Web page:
Letting the Carnival of Space have its headline for the day, let’s return to the earthbound theme of Sunday homiletics.
The US bishops start their document with the assembly, the listeners of the homily:
 We believe that it is appropriate, indeed essential, to begin this treatment of the Sunday homily with the assembly rather than with the preacher or the homily, and this for two principal reasons. First of all we can point to the great emphasis which communication theorists place on an accurate understanding of the audience if communication is to be effective. Unless a preacher knows what a congregation needs, wants, or is able to hear, there is every possibility that the message offered in the homily will not meet the needs of the people who hear it. To say this is by no means to imply that preachers are only to preach what their congregations want to hear. Only when preachers know what their congregations want to hear will they be able to communicate what a congregation needs to hear. Homilists may indeed preach on what they understand to be the real issues, but if they are not in touch with what the people think are the real issues, they will very likely be misunderstood or not heard at all. What is communicated is not what is said, but it is what is heard, and what is heard is determined in large measure by what the hearer needs or wants to hear.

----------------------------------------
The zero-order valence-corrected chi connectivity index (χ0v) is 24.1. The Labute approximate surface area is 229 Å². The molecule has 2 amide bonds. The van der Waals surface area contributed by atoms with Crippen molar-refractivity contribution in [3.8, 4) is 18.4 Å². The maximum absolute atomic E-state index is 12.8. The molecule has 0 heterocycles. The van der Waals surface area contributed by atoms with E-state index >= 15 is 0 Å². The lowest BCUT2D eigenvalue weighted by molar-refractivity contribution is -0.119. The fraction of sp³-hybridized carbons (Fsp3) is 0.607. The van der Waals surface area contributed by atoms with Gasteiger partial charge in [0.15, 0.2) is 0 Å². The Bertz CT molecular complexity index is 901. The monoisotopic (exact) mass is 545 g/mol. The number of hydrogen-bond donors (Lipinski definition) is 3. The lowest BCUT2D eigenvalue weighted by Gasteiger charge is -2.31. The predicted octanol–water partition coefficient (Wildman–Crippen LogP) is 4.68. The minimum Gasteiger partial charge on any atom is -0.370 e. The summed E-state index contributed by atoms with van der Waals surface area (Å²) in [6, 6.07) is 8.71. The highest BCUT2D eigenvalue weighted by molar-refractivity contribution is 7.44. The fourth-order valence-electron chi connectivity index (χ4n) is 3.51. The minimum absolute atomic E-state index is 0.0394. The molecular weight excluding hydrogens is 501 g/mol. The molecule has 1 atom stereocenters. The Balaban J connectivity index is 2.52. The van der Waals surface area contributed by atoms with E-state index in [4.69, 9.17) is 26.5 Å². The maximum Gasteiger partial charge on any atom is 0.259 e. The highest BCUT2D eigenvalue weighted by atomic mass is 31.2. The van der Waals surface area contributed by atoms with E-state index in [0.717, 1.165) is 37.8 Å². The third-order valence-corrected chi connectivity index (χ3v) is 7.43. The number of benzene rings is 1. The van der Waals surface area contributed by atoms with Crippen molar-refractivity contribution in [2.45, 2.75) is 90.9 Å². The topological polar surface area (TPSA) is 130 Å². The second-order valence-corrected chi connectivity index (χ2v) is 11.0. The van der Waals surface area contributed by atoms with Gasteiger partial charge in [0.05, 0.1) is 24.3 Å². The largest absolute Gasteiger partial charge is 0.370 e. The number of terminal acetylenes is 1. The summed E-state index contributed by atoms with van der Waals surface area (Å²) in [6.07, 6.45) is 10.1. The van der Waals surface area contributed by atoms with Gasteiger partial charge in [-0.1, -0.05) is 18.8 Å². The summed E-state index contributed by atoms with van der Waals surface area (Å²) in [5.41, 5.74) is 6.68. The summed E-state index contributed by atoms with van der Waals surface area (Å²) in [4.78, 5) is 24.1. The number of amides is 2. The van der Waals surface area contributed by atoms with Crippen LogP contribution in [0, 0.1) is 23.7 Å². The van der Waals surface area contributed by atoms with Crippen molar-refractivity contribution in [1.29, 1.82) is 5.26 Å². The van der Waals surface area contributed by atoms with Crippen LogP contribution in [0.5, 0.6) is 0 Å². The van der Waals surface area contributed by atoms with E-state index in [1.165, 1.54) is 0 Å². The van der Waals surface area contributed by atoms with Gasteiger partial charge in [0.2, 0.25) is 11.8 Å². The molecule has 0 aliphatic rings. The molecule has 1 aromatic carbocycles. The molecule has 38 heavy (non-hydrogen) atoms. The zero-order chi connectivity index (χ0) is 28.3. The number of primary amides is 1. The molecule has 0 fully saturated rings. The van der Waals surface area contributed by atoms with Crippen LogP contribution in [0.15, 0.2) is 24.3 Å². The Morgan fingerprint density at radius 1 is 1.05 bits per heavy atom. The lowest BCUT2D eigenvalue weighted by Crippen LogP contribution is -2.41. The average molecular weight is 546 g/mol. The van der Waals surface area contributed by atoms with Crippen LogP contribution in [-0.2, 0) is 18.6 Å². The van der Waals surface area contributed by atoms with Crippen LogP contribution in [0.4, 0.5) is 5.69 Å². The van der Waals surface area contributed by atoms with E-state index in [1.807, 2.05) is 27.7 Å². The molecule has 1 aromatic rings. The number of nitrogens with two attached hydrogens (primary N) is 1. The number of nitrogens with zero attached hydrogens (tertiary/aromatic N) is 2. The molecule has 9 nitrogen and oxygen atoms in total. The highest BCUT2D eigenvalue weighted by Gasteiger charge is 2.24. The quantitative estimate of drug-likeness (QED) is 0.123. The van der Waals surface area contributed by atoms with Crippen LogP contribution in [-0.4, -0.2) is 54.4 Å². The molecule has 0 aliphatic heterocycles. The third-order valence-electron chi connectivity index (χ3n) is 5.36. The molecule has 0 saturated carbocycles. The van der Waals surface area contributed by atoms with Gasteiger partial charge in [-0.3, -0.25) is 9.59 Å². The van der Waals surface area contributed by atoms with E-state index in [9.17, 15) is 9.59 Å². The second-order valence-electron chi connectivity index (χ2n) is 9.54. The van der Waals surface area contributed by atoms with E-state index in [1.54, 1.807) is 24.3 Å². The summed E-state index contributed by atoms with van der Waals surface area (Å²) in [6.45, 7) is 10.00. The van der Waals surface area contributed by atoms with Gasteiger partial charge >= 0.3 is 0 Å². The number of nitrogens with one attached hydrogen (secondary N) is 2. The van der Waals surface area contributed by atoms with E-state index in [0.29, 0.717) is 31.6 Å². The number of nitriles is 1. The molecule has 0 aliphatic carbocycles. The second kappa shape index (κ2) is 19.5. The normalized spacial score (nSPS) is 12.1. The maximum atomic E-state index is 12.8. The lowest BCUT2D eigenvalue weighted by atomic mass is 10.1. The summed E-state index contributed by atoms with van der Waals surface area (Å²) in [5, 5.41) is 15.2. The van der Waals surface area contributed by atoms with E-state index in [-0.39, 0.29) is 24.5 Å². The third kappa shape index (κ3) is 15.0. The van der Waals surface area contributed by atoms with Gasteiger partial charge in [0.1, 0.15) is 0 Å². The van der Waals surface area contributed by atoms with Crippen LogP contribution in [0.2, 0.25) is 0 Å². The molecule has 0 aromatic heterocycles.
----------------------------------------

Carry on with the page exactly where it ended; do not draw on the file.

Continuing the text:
Do we want homilies to be effective? Is that the point? If so, content must be communicated. I can see that knowing what the community wants and needs to hear is vital. This last sentence is critical:
What is communicated is not what is said, but it is what is heard, and what is heard is determined in large measure by what the hearer needs or wants to hear.
Is there a true danger of the homilist caving in to what the people like? Sure. But that’s more a function of the preacher’s passivity than any particular homiletic approach.